In January 2017, I listened to an interview with UC Berkeley sociologist Arlie Russell Hochschild on National Public Radio about her New York Times bestseller. But it was not until a friend of mine recommended Strangers in Their Own Land that I actually read it. My friend commended the book less for a more informed understanding of the rise of the Tea Party and – by implication Trump – but rather for providing an empathetic, humane perspective of the supporters of the American conservative party, especially its populist right wing.
By focusing on the environment, Hochschild elucidates the emotional experience behind the unprecedented split of America’s political camps, more specifically, of those voters that the Tea Party movement has so successfully mobilized in the last election. This “deep story,” as Hochschild calls it, is not genuine to Tea Party voters alone. Neither does having a “deep story” mean that members of one political camp share the same experience. According to Hochschild, however, there is a significant overlap regarding major arguments, values, and implicit assumptions that make up these felt experiences. Often, these have little, if nothing, to do with facts and are, instead, contradictory, heartfelt matters.
The author finds that the “deep story” of red states, such as Louisiana – the state in which she conducted her interviews – runs along the following lines: Despite years and years of hard work, patient and orderly ‘waiting in line,’ and great personal sacrifice, the rewards promised by the government were bypassing people, especially older white male blue-collar workers. For decades, they had been patiently waiting for a rise in their paychecks and better life opportunities. They now feel that others (such as blacks, women, and immigrants) are cutting in line and receiving rewards without either the same work performance or the same patient and orderly conduct. As a result, the majority of white Louisianans has lost trust in the government and now turns to either corporate businesses or their private circles, including church communities. Furthermore, acutely aware of liberal perceptions of them as backwards, uneducated, homophobic, racist, and sexist, white Southern men and women feel not only misrepresented but also deeply humiliated. It is this sense of being treated unfairly and openly shamed that leads them to feeling like strangers in their own land.
Hochschild divides her book into four parts, each of which unfolds through the stories of individual residents – white men and women – in Lake Charles, Louisiana. “Part One: The Great Paradox” explains the contradictory fact that states like Louisiana – with low economic, health, educational, and environmental standards – object to the help and regulation by the federal government and, instead, open their doors to big international corporations. This policy, Hochschild maintains, will inevitably result in the severe exploitation of the state, its residents, resources, and environment.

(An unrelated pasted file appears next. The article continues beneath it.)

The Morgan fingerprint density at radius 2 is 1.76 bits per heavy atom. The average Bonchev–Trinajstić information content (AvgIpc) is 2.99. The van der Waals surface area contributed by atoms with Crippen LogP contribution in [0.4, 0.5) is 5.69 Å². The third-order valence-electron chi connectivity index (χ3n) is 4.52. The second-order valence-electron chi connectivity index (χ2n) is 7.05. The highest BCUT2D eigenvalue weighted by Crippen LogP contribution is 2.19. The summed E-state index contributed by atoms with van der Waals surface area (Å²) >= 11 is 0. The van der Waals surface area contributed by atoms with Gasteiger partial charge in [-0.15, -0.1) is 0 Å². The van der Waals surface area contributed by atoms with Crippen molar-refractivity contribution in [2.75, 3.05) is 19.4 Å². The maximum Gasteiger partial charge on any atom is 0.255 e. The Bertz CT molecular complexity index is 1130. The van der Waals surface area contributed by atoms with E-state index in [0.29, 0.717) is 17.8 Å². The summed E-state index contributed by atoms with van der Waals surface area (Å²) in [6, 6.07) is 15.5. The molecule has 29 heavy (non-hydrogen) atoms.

“Part Two: The Social Terrain” sounds out the relationships between state and federal politics, business, and the individual workers. Here, all stories embrace a free-market and small government atmosphere as well as the notion that less governmental support equals a higher social standing. While individuals and the state of Louisiana are seen as honorable due to their endurance in the face of continuing recession and environmental pollution, governmental support becomes tantamount to the handing out of favors in a culture of victimization that originated in the social turmoil of the 1960s. Hochschild’s interviewees unanimously refuse to be victims.
“Part Three: The Deep Story and the People in It” translates the implicit factors and tacit assumptions of Part Two into a more streamlined and perhaps simplified version of the “deep story” of the right while at the same time illuminating the actual contexts, namely the dire economic situation, class conflicts, and systemic racism and sexism. In the parlance and ideology of the conservatives, however, class conflicts are notably absent whereas systemic inequalities are broached in terms of favoritism and welfare – topics often discussed in connection with the decline of morals and values, such as hard work, family values, and codes of honor.
In “Part Four: Going National,” Hochschild relates the “deep story” of present-day white Louisianans to their cultural memory. She specifically considers the 1860s and 1960s with their legacies of a culture of secession and the planter and oil elites, which still powerfully shape the “deep story” of Tea Party enthusiasts, whether they reject the federal government or aspire to the status, pride, and wealth of the “plantation elites.”
Hochschild’s book certainly acquaints readers with lesser-known perspectives, but is it convincing? For an answer to that question, you’ll have to stay tuned until next week. Until then, why not familiarize yourself with an excerpt.